Several of Japan’s major fish paste makers raised prices from February and may have to do so again.
Japan’s top fishcake maker, Tokyo-based Kibun Foods, raised prices for its fishcake products and some side dishes by 8% from Feb. 28. The company noted in its annual report that factors negatively affecting domestic earnings were higher than expected, such as rising raw material, transportation, packaging and energy costs.
The country’s second-largest fish paste maker, Niigata City-based Ichimasa Kamaboko, and third-largest maker Sugiyo Co., Ltd. based in Nanao City, Ishikawa Prefecture, both increased their prices by 5-15% from March 1. The fourth largest manufacturer, Kanesada Co., Ltd. based in Miyoshi City, Aichi Prefecture, raised prices by 8-13% at the same time. And the fifth-largest Fujimitsu, based in the city of Nagato in Yamaguchi prefecture, has taken a slightly different tack – simply adding 100 yen (0.76 USD, 0.71 EUR) to most prices, starting from ‘april.
There are signs that companies need to raise prices again. The price of surimi in April was more than 26% higher than a year ago, amid declining Bering Sea pollock catch quotas in Alaska, an increase in foreign demand and a depreciation of the yen. Nissui, based in Tokyo, gives every month market data on the evolution of imported surimi according to the statistics of the Ministry of Finance. It shows an average price of around 194,000 JPY (1,485 USD, 1,386 EUR) per metric ton in April, compared to around 153,000 JPY (1,171 USD, 1,093 EUR) in the same month of 2021, and 172,000 JPY (USD 1,317, EUR 1,229) in November, when many of the earlier retail price increases were announced.
The prices also reflect the weakness of the yen. From October 2021 to March 2022, the yen traded in a tight range of 113-114 JPY per US dollar. But since the US Federal Reserve announced quantitative tightening, while Japan decided to keep interest rates ultra low, the exchange rate found a new level around 130-131 JPY per US dollar.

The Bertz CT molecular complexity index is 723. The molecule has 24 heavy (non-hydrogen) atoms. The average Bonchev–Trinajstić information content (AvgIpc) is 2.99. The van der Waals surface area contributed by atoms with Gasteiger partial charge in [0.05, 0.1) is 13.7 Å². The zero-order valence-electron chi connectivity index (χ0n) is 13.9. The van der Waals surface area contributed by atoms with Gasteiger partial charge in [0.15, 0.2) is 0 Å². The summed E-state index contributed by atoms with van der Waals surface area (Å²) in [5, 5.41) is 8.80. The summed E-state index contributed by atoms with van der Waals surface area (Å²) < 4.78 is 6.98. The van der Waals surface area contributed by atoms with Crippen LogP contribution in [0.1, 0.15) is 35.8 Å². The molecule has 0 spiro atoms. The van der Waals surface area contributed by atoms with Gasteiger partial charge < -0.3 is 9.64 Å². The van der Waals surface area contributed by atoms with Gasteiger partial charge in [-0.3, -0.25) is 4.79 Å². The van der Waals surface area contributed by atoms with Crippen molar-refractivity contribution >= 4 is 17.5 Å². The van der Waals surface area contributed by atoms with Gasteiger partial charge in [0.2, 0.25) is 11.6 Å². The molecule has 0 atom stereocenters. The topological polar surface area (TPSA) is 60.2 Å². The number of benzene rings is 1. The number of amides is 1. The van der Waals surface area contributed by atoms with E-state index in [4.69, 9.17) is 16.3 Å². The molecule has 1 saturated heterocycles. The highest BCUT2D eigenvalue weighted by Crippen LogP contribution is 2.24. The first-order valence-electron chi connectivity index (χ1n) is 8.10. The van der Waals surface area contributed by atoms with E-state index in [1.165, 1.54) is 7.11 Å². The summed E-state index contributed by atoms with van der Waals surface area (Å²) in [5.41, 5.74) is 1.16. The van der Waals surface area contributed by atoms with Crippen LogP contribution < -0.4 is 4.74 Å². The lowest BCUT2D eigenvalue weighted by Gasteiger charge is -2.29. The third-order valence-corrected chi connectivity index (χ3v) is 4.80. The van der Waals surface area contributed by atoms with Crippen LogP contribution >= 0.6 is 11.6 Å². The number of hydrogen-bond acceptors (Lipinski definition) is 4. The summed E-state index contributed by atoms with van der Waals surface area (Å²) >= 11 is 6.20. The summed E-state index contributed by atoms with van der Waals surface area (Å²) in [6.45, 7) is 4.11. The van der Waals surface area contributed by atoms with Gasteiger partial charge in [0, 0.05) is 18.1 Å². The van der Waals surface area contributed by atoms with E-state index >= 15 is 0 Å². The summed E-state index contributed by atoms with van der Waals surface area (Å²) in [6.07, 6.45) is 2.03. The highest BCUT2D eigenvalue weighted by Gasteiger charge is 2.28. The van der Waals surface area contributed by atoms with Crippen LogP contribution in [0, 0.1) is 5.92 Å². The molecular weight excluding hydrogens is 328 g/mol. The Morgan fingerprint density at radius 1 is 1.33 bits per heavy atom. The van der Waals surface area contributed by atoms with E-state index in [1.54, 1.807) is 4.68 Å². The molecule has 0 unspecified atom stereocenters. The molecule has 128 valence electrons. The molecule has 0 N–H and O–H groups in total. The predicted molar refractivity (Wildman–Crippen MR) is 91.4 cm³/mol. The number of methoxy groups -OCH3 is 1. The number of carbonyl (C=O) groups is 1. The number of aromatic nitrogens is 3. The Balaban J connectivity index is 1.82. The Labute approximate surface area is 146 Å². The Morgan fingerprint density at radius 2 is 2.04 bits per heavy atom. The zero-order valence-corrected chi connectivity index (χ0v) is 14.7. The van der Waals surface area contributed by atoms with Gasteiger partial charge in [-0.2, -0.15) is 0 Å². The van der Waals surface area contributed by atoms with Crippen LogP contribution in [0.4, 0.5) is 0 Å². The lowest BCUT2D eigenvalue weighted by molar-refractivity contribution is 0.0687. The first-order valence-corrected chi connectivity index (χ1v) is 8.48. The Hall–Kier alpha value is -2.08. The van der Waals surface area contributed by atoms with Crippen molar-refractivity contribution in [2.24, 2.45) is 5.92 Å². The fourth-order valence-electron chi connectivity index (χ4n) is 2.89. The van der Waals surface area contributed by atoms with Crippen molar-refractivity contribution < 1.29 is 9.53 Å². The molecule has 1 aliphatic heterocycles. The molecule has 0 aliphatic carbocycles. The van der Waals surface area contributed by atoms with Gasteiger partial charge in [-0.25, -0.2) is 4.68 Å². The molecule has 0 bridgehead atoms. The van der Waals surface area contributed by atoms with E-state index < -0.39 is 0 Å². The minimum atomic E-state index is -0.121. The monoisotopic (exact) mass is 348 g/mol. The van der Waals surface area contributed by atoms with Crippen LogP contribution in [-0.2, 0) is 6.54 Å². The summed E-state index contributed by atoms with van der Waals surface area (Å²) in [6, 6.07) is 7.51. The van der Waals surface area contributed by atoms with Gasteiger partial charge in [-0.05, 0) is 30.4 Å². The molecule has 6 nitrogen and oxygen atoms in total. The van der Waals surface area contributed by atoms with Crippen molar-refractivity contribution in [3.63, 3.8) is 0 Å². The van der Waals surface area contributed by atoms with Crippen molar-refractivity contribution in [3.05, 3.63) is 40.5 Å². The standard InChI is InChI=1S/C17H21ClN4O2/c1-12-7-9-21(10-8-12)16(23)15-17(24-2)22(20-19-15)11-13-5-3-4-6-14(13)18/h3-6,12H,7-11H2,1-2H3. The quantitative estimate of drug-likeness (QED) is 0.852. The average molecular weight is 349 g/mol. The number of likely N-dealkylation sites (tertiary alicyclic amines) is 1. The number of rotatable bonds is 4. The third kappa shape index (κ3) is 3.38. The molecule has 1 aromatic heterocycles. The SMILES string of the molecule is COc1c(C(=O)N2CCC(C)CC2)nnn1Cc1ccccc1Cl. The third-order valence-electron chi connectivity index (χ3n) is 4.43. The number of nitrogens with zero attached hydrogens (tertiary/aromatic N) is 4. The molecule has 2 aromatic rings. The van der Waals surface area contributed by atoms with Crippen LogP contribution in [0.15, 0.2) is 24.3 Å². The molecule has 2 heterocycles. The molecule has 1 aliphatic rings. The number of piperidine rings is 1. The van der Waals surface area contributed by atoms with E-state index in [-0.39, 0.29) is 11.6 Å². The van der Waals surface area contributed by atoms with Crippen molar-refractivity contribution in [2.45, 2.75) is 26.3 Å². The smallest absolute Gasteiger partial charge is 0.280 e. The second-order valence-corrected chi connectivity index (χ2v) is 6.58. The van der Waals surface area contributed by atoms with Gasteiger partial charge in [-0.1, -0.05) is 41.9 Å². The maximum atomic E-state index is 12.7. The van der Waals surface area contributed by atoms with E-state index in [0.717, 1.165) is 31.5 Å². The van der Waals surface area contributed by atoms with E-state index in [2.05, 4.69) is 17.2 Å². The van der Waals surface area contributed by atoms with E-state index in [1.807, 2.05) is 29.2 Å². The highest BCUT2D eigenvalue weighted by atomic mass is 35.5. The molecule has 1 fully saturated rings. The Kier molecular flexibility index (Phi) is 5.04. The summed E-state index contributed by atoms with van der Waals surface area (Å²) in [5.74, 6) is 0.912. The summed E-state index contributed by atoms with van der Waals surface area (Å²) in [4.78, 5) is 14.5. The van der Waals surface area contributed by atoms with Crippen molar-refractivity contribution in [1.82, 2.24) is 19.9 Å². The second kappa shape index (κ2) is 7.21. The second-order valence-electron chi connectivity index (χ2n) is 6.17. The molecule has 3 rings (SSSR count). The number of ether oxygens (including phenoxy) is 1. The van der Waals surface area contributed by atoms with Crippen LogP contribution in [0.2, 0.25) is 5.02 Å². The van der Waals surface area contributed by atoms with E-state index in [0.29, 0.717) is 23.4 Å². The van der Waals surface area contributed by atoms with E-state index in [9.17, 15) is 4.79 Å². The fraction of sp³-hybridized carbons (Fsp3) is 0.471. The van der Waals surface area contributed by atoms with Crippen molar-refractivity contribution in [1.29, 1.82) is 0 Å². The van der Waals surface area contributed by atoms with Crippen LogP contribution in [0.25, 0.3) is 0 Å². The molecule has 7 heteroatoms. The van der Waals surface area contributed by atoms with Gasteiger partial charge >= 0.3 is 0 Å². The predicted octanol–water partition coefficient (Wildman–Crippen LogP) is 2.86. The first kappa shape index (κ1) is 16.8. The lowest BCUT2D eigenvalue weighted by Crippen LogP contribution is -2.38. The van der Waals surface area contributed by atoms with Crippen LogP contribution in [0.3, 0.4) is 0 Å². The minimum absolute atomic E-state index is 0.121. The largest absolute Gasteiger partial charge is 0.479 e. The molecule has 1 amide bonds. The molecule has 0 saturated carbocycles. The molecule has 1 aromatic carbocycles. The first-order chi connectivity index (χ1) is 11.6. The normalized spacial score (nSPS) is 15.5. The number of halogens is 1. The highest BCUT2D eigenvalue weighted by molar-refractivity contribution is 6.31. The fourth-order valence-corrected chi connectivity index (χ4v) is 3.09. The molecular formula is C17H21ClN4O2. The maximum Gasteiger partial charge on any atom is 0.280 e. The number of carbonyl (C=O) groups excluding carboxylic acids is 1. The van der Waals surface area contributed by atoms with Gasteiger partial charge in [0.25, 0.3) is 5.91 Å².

Nissui announced on May 28 its intention to increase the prices of its fish paste products from August 1, by 5 to 20% depending on the product, and that of its other frozen foods by 6 to 20%.
Part of the complications stem from Russia’s invasion of Ukraine. In 2021, Russia was a major exporter of sea urchins, sockeye salmon and Alaska pollock roe to Japan. While such imports were not banned and only subject to higher tariffs, Russia’s suspension from the SWIFT international payment system complicated payments.
The result has been lower imports and higher prices for these items. The price of sea urchin roe in small or medium cans nearly doubled at Tokyo’s Toyosu market on June 4, while sockeye salmon from Russia rose 16%. Crab is another big Russian export, but it is out of season and has not been sold at auction.
In addition to falling imports, domestic squid landings are down, in part due to reduced effort as older fishermen retire without successors, so prices have risen. The price of farmed yellowtail flounder is also rising, as the number of fingerlings for the holding pens was low, while feed costs were rising.
A rare bright spot for consumers is that the warmer Sea of Japan water has brought good harvests of skipjack and plaice, which are now being sold at lower prices.
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